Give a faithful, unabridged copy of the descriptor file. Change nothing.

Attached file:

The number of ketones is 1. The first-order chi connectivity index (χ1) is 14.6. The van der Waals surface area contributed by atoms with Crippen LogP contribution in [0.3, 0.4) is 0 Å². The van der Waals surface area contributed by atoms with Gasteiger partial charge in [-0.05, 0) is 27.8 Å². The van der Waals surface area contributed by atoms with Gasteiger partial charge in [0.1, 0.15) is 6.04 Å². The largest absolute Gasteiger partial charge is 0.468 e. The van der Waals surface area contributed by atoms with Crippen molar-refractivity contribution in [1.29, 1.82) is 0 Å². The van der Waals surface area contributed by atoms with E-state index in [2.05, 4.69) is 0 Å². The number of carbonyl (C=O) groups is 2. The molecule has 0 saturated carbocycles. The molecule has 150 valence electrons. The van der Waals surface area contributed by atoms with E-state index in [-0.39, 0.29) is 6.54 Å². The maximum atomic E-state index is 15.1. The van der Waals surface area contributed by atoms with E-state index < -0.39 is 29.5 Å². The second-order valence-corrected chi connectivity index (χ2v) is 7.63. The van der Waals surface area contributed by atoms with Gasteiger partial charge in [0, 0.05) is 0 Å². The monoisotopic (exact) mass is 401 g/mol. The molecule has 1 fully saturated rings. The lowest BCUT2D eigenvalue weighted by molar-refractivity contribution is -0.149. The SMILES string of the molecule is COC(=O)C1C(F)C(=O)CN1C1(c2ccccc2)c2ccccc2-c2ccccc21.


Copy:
The number of ketones is 1. The first-order chi connectivity index (χ1) is 14.6. The van der Waals surface area contributed by atoms with Crippen LogP contribution in [0.3, 0.4) is 0 Å². The van der Waals surface area contributed by atoms with Gasteiger partial charge in [-0.05, 0) is 27.8 Å². The van der Waals surface area contributed by atoms with Gasteiger partial charge in [0.1, 0.15) is 6.04 Å². The largest absolute Gasteiger partial charge is 0.468 e. The van der Waals surface area contributed by atoms with Crippen molar-refractivity contribution in [1.29, 1.82) is 0 Å². The van der Waals surface area contributed by atoms with E-state index in [2.05, 4.69) is 0 Å². The number of carbonyl (C=O) groups is 2. The molecule has 0 saturated carbocycles. The molecule has 150 valence electrons. The van der Waals surface area contributed by atoms with E-state index in [-0.39, 0.29) is 6.54 Å². The maximum atomic E-state index is 15.1. The van der Waals surface area contributed by atoms with E-state index < -0.39 is 29.5 Å². The second-order valence-corrected chi connectivity index (χ2v) is 7.63. The van der Waals surface area contributed by atoms with Gasteiger partial charge in [0, 0.05) is 0 Å². The monoisotopic (exact) mass is 401 g/mol. The molecule has 1 fully saturated rings. The lowest BCUT2D eigenvalue weighted by molar-refractivity contribution is -0.149. The SMILES string of the molecule is COC(=O)C1C(F)C(=O)CN1C1(c2ccccc2)c2ccccc2-c2ccccc21.